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Seminars in Dialysis

Emilie Trinh, Christopher T Chan, Jeffrey Perl
The debate surrounding whether peritoneal dialysis or hemodialysis is associated with differential survival continues as the numerous comparative studies over the past 3 decades have yielded conflicting results. Findings have also evolved over time in the setting of changing patient characteristics, advances in dialytic technologies, and the use of more robust statistical and epidemiologic approaches. Here, we will critically review the body of evidence, both historical and contemporary, comparing survival across dialysis modalities...
March 14, 2018: Seminars in Dialysis
Rita S Suri, Alan S Kliger
The use of frequent hemodialysis (HD) is growing, with the hope of improving outcomes in end-stage renal disease. We narratively review the three randomized trials, 15 comparative cohort studies, and several case series of frequent HD that empirically demonstrate the potential efficacy and adverse effects of these regimens. Taken together, the randomized studies suggest frequent HD may result in left ventricular mass regression. This effect is most pronounced when left ventricular mass is abnormal, but attenuated by significant residual urine output...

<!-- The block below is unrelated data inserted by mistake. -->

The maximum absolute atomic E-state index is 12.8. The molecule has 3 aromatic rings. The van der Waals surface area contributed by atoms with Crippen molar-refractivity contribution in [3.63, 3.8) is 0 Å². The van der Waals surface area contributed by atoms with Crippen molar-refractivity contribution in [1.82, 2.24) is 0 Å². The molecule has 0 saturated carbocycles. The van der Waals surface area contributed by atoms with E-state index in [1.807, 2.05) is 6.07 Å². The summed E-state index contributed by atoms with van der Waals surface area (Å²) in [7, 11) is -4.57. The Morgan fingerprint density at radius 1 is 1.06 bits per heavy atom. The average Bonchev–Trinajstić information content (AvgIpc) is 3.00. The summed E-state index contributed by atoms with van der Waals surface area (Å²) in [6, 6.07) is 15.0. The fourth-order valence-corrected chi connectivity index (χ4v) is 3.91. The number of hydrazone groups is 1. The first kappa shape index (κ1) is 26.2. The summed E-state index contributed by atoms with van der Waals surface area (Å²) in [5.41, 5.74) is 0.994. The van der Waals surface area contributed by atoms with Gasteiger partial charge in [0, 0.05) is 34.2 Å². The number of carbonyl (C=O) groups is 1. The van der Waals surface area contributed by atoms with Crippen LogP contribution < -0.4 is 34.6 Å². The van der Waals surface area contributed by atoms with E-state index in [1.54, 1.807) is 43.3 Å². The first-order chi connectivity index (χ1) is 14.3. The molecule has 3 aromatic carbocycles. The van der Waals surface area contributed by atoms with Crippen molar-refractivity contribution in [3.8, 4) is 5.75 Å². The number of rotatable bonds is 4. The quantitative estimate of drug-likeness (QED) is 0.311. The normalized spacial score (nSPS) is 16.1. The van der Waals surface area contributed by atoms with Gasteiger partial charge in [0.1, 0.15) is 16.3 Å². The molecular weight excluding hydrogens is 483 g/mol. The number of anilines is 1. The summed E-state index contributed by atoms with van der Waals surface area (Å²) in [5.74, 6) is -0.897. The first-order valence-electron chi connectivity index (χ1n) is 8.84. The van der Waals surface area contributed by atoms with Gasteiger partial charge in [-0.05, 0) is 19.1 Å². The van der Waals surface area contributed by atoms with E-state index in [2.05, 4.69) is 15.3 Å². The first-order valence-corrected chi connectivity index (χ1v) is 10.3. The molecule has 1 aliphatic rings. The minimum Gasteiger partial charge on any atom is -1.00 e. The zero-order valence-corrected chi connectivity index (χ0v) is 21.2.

March 12, 2018: Seminars in Dialysis
Kristen L Nowak, Michel Chonchol
Chronic, low-grade inflammation is a common comorbid condition in chronic kidney disease (CKD), and particularly in chronic dialysis patients. In this review, we consider the question of whether inflammation affects outcomes in dialysis patients. Levels of proinflammatory cytokines, as well as C-reactive protein, are elevated in chronic dialysis patients. Multiple factors likely contribute to chronic inflammatory activation in kidney disease patients including the uremic milieu, lifestyle and epigenetic influences, infectious and thrombotic events, the dialysis process, and dysbiosis...
March 7, 2018: Seminars in Dialysis
Randall Faull, Nitesh Rao, Matthew Worthley